It's not easy to properly embody the nostalgic sense of wonderment that Disney is always trying to capture like lightning in a bottle, but "Jungle Cruise," at its best, does a sterling job of hewing close to what has worked so well about similar adventure stories of the modern era. It's family-friendly, without feeling like it's pandering to an imaginary child that doesn't exist. It's unafraid to be silly, but not so much so that it detracts from the dramatic stakes necessary to make its action set pieces properly thrilling. 

Most mercifully, the viewer can make it from the opening scene to the closing credits without the feeling that what they're watching is not a complete and satisfying film, but a cleverly packaged trailer for an as-yet-undeveloped sequel no one even had the opportunity to ask for.

But there is still one nagging flaw that holds it back from being a home run.

Maybe Vin Diesel was right

Over the years, Disney has made several attempts to bring "Jungle Cruise" to life, with a pretty close brush coming from a potential version with "Toy Story" stars Tom Hanks and Tim Allen. But unsurprisingly, it's the version with "franchise viagra" Dwayne "The Rock" Johnson attached that saw it through to completion. After all, the man is unstoppable.

At first, he does, in fact, look faintly ridiculous in his little Skipper costume, bursting out of it like a circus strongman. (Even if that curious anachronism does make you long for Shane Black's long-developed "Doc Savage" flick with Johnson in the lead to come to life.) But within a couple of scenes, his particular brand of megawatt charisma overpowers any potential misgivings one might have about his casting, quelling questions like "didn't he just do two other jungle-themed movies?" by reminding you, "no, those were board game-related. This is for real!"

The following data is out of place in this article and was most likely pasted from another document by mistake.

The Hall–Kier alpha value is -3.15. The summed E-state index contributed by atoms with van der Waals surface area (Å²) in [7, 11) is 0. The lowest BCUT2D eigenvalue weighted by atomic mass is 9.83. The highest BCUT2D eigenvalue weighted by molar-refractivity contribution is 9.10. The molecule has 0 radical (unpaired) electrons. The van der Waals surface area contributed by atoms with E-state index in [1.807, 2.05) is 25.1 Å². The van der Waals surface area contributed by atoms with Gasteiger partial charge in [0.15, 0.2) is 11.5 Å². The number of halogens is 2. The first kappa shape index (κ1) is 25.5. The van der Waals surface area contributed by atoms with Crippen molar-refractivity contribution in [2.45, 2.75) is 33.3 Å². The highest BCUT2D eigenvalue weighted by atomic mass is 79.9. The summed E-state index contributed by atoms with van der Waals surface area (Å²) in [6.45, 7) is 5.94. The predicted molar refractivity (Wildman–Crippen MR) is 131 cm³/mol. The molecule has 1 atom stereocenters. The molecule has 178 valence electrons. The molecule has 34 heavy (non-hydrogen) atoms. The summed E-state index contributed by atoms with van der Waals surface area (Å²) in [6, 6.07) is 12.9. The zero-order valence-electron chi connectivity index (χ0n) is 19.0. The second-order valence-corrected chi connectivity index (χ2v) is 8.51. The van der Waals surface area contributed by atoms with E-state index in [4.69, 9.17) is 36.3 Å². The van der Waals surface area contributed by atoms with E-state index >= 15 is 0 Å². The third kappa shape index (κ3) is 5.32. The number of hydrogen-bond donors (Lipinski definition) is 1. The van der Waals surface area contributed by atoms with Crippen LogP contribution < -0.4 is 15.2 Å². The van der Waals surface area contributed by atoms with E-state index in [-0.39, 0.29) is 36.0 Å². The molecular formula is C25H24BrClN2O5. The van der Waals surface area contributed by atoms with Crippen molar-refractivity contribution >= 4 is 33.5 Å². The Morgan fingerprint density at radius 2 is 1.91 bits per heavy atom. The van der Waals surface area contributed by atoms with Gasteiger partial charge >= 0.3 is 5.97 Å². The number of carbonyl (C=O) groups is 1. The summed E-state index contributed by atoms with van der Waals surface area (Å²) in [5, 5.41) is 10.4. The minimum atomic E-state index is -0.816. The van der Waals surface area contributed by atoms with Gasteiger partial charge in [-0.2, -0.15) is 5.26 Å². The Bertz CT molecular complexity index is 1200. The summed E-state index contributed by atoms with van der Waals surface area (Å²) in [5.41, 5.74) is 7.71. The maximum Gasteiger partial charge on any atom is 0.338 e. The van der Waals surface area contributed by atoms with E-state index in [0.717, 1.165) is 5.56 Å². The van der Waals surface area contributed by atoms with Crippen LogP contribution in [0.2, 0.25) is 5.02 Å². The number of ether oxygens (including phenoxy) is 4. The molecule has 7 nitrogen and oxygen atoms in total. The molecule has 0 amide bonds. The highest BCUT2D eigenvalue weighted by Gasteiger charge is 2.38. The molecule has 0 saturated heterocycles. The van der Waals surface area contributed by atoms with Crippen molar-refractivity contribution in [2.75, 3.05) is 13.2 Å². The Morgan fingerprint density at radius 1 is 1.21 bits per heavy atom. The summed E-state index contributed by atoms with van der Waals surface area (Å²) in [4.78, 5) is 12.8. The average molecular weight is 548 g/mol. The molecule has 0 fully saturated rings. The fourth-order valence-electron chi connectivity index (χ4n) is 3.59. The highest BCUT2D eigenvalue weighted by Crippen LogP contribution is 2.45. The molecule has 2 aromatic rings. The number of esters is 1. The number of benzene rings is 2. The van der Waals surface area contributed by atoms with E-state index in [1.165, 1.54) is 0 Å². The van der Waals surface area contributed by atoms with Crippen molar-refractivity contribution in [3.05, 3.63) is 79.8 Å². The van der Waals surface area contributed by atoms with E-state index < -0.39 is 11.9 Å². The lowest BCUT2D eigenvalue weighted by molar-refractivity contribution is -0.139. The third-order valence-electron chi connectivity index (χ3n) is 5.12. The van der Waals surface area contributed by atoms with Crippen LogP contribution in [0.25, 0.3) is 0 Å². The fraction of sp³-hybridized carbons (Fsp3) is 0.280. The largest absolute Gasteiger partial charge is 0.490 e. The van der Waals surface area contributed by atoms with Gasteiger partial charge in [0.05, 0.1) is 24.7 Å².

While his chemistry with Blunt has that "Romancing the Stone" interplay we all love so much and he obviously avails himself quite nicely whenever cinematic fisticuffs must be employed, Johnson's presence weighs the film's otherwise effervescent formula down. Striking the right tone in a movie like this, one ostensibly designed to send everyone home happy without outwardly alienating anyone, is delicate work. But it's not the litany of screenwriters or the director shifting gears for the first big time in his career who muddle it up. It's Johnson's inability to stop being, well, himself.

Vin Diesel famously joked that he had to teach Johnson how to act when the two starred in "Fast Five" together, something Johnson and co-star Blunt had a great laugh about on this film's press tour. General consensus around the feud posits that Diesel is a worse and less successful actor than Johnson and that he was just guarding his franchise territory for fear of the Rock stealing it out from under him. But the point Diesel was trying to make wasn't that Johnson isn't talented, but that he can't turn off his particular shtick. In most of his starring vehicles, this isn't much of a problem, because above all else, those movies, like "Skyscraper" and "Rampage," are specifically built to be delivery systems for him doing his thing. People pay to see those movies to see Johnson be Johnson, for better or worse.

When "Jungle Cruise" is firing on all cylinders, it's when Johnson finds the right groove, contorting himself to fit into the confectionary vibe everyone involved has come together to create, and it's a true joy to see. But as the film presses on, more and more scenes drag with what feel like improvisational Johnson bits, or awkward slices of comedy that feel like they were flown in from other, more grating modern movies "Jungle Cruise" otherwise feels like a welcome respite from.

It's not quite enough to fully derail the ride. Everyone gets to the destination intact and mostly satisfied by the journey. But everything else works so surprisingly well that these drawbacks feel all the more offensive and harder to ignore. But when this film inevitably does strong numbers, at home and at the box office, who's really going to look at this man, whose muscles have their own muscles, and tell him it might be time to dial it back?